(Note: This will be cross-posted to my other blog, The Bitter Baker.)
As previously mentioned, one of my resolutions for 2012 (and 2013) was to take on more freelance writing jobs. I’ve had some success with this. While I was able to find and produce some work, it was not exactly at the level that I was hoping for.
Being completely unfamiliar with the freelance world and unsure of where to start, I stumbled across Scripted.com and thought I found gold. Unfortunately I found more hassle than I bargained for.
The site has an approval process in order to get in and I’m wary of privacy/trade secret regulations. So I won’t be posting any screenshots to illustrate. Can’t be too careful.
Bear in mind: I have been a member for some time and the site has gone through major renovations since my induction. But I made the cut with almost no experience under my belt, so their process isn’t that rigorous. If I can get in, you likely can too.
Once you’re accepted as a writer, you’ll have access to the rest of the interface. (There is a separate interface for buyers, who use a different part of the site to log in. I have not worked with this side personally.) There are further steps you need to take in order to start claiming jobs, including filling out a profile, posting a W-9 to the site for tax purposes (US writers only), and applying for certain “specialties” in order to accept jobs in a certain field. The latter step will ensure that you will wait at least a few days before taking any jobs, due to the time your application takes to be accepted or denied.
This comes to my first complaint: The turnaround time for the Scripted staff is slow. Not just for applying to specialties. Once you are able to take a job, finish it and submit it, you can count on waiting at least a week for the content manager to look at your piece and send it back for edits before the buyer even sees it. On a few occasions in the past, staff members would email you directly to let you know about certain big jobs you could take. I would respond immediately for more information, only to wait hours for the staff member to reply and tell me the position was already filled.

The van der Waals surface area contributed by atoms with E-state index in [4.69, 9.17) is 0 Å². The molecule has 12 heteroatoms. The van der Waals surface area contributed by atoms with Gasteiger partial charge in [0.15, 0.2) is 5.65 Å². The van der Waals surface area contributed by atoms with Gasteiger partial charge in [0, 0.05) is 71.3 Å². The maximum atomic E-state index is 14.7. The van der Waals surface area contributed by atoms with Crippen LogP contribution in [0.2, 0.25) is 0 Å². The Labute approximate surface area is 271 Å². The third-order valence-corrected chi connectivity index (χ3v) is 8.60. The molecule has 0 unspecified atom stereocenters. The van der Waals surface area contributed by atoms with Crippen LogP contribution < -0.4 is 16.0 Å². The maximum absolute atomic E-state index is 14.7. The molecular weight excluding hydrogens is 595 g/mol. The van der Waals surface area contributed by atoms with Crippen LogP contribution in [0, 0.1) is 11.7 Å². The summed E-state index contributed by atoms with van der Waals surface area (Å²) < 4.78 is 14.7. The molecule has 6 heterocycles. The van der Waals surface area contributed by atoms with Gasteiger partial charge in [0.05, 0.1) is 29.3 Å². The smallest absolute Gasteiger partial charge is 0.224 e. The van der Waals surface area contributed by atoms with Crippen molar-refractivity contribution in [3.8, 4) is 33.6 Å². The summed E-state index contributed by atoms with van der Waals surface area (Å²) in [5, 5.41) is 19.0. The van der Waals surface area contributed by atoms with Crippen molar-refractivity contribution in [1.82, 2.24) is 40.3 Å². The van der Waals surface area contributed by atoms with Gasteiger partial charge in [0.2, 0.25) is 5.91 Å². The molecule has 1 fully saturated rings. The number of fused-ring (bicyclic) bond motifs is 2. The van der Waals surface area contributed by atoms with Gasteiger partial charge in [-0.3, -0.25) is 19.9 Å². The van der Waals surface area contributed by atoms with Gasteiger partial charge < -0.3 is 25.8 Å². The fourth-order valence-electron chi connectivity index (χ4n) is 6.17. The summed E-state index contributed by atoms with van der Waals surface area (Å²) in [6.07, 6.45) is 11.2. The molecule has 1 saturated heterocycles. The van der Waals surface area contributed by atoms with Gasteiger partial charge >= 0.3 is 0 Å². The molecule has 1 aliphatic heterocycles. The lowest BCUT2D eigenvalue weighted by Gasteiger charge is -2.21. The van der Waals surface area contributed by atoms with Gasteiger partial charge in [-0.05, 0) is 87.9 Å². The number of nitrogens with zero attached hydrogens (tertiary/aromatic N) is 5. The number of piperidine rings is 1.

Let’s say you made it on the site, filled out your profile and gave them all the necessary information. You even applied for a specialty in Publishing/Journalism and were accepted. Awesome! Now you can start taking jobs. Nine times out of ten, unfortunately, you won’t see one available to you. And when you do, it won’t be available for at least two days. What gives? According to Scripted this has to do with your “writing score,” an arbitrary number assigned to you based on the writing sample you gave when you applied and can be adjusted based on the quality of previous jobs you’ve filled. Those with higher scores are given first priority at new jobs, and you’ll find that many of the jobs will go away quickly. This makes it very difficult for new writers to move up – how are you going to improve your score if you can’t get any jobs?
Another option for new writers, and one where I’ve had most success, is with Pitches. Buyers not looking for any specific topic will post a general idea in the Pitches section and writers will pitch their own ideas to write about. If the buyer likes your pitch, congrats! You’ve got yourself a job. This is a popular avenue for blogs to find new content to post, because it will give them greater variety. Unfortunately, the minimal information required of buyers to make posts in this section gives it a Craigslist feel, and the “ads” will be as vague and unprofessional as possible. There seems to be very little quality control on part of the staff in this section, too. More than once I’ve seen ads written in Korean, ads that said only “this is a joke/test, please don’t pitch to me,” or double postings. (At the time of this writing, all of the aforementioned ads are still up.) It wasn’t as much of a problem in the past, but now navigating this section feels like navigating through a minefield.
I’m not going to pretend that finding jobs in the freelance world is easy, especially for a beginner. But these are obstacles that are unnecessary and could be done away with on part of the staff, but for whatever reason this did not happen.
So while Scripted.com is a good idea in theory, the execution seems to be lacking and the quality slipping. Because of the learning curve, I would not recommend this to beginning writers. If you are more established and skilled in the field, this may be of more use to you.